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Countdown to Zero

Countdown to Zero

3.3 3
Director: Lucy Walker

Cast: Valerie Plame Wilson, Rolf Mowatt-Larssen, Lawrence Scott Sheets


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Conventional wisdom has it that the prospect of nuclear war subsided with the end of the Cold War and the collapse of the Soviet Union, but filmmaker Lucy Walker illustrates how the nuclear threat has only grown in unexpected ways and moved in new directions in this documentary. There are 23,000 nuclear weapons in the world today, a number


Conventional wisdom has it that the prospect of nuclear war subsided with the end of the Cold War and the collapse of the Soviet Union, but filmmaker Lucy Walker illustrates how the nuclear threat has only grown in unexpected ways and moved in new directions in this documentary. There are 23,000 nuclear weapons in the world today, a number of which are unaccounted for (when the USSR split into a handful of separate states, some of their bombs went missing), and as the technology becomes simpler, several major radical terrorist groups and politically unstable nations are trying to obtain nuclear weapons, a prospect that isn't as unlikely as one would hope. And what would happen if the wrong people got their hands on the bomb -- or if some of the "good" people were to detonate one through error or mistaken judgment? In Countdown to Zero, a number of leading politicians and political analysts -- including Jimmy Carter, Tony Blair, Valerie Plame Wilson, Mikhail Gorbachev, and Zbigniew Brzezinski -- discuss the question of nuclear war in the 21st century and what can be done to eliminate the weapons once and for all. Featuring narration by Gary Oldman and music by Pearl Jam, Countdown to Zero received its world premiere at the 2010 Sundance Film Festival.

Editorial Reviews

All Movie Guide - Jason Buchanan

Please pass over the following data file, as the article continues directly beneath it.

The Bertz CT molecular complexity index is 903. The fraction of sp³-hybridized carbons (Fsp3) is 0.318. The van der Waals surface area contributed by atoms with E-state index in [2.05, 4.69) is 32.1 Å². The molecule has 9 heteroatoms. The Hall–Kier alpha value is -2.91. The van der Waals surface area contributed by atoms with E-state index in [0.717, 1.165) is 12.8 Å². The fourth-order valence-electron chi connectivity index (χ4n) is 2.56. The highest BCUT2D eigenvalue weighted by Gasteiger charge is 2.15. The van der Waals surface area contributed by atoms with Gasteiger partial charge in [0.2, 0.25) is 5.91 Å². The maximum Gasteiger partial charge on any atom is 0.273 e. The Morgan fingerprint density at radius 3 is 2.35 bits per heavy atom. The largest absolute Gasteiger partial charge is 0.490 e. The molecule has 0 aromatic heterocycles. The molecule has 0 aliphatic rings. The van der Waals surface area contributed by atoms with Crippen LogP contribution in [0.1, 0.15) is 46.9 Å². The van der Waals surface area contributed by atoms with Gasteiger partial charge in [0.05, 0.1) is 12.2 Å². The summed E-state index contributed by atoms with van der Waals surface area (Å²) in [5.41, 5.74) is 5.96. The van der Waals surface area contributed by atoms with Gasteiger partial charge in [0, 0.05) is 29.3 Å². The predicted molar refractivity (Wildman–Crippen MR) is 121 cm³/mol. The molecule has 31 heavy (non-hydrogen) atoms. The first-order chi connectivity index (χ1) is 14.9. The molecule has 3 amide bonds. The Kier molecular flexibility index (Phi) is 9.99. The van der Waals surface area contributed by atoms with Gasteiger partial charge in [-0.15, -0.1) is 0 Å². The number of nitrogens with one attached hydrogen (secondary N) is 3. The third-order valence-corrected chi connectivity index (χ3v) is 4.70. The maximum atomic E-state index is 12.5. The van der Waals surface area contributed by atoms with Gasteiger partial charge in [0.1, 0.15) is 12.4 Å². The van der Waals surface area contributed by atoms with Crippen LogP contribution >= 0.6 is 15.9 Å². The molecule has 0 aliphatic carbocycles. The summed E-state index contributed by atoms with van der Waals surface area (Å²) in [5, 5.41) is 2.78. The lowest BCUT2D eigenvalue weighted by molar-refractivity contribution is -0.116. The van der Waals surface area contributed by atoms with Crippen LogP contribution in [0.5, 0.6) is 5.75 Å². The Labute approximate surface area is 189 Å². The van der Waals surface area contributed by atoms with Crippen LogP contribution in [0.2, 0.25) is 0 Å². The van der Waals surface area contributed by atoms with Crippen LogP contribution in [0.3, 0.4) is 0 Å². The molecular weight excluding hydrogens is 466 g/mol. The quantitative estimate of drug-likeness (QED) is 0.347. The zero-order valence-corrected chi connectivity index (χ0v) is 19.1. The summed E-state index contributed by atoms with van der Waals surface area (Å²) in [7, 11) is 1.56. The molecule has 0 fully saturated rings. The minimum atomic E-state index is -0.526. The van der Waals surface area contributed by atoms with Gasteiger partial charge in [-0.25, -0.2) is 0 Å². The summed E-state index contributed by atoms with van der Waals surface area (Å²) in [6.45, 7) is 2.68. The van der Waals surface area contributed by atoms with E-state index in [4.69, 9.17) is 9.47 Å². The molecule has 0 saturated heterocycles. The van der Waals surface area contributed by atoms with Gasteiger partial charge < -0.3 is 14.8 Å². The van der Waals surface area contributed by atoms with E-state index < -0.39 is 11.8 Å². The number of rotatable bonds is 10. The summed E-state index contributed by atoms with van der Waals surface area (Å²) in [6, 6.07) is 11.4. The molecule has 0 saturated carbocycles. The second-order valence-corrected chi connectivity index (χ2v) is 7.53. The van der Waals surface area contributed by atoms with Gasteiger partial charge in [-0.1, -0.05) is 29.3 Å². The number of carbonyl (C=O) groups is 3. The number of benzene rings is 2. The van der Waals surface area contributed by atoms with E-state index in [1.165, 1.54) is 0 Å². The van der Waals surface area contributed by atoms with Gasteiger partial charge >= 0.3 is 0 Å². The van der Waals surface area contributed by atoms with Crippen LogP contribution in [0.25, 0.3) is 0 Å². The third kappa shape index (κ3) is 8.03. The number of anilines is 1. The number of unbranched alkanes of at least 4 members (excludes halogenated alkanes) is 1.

For those who have never put much thought into the ongoing threat of nuclear annihilation, there are bound to be plenty of unsettling surprises in Lucy Walker's sobering documentary Countdown to Zero; the biggest revelation for the rest of us, however, may be that this is the first documentary to address the issue in such a direct, comprehensive manner since Dr. Robert Oppenheimer initially discovered the true destructive force of his powerful creation back in July of 1945. Occasionally dry due to an overreliance on "talking head"-style interviews -- yet frequently chilling thanks to compelling historical anecdotes and candid reflections by former Russian President Mikhail Gorbachev and former U.S. President Jimmy Carter -- Walker's film hits the ground running with an account of Dr. Oppenheimer's initial skepticism about the possibility of splitting the atom, followed by President John F. Kennedy's famous quote denouncing atomic weaponry as a "nuclear sword of Damocles" that "hangs over the head of every man, woman, and child." An unsettling montage of terrorist attacks culminates in footage of the smoldering World Trade Center site and an interview with former CIA Covert Operations Officer Valerie Plame Wilson stating just how devastating that and other attacks could have been had the perpetrators succeeded in acquiring nuclear weapons, and the discussion is then opened up to numerous experts and historical commentators. While man-on-the-street interviews indicate that public awareness regarding nuclear weapons is sorely lacking, subsequent information regarding the relative ease of acquiring nuclear materials makes viewers realize just how lucky we are that the stakes haven't been raised that high just yet. If knowledge is indeed power, Countdown to Zero aims to give the viewer as much power as possible by offering a detailed history of nuclear proliferation while at the same time educating us about the true destructive power of the bomb. A detailed dissection of Kennedy's quote offers ample opportunity to explore some of the numerous accidents and miscalculations that nearly plunged the world into global thermonuclear war, though detailed information regarding the inner workings of an atom bomb seems a bit superfluous. Had Walker really wanted to make an impact, she might have excised the technical details, and delved into the lingering effects of radiation and fallout on nature and society as a whole; knowing the mechanics of a nuclear bomb is of no use to the vast majority of viewers, but realizing the true extent of the damage done by the weapon -- the details that come after the blast -- would be beneficial for everyone. Walker barely skims the surface in this respect, only touching on the problems of no electricity and a lack of medical care. By concluding with a deluge of smart, thoughtful suggestions on how we might begin to work toward truly eliminating the nuclear threat rather than literally burying it in the ground, however, she proves her dedication to the problem by offering a proposed course of action rather than just an open-ended criticism. So while Walker does occasionally get so caught up asking "what if" that she misses the opportunity to delve deeper into her subject, Countdown to Zero does earn points for challenging the prevailing wisdom about nuclear weapons being a deterrent rather than a risk, and for actually offering useful advice on how to create a more stable world for future generations rather than just lingering on a problem of which many are already well aware.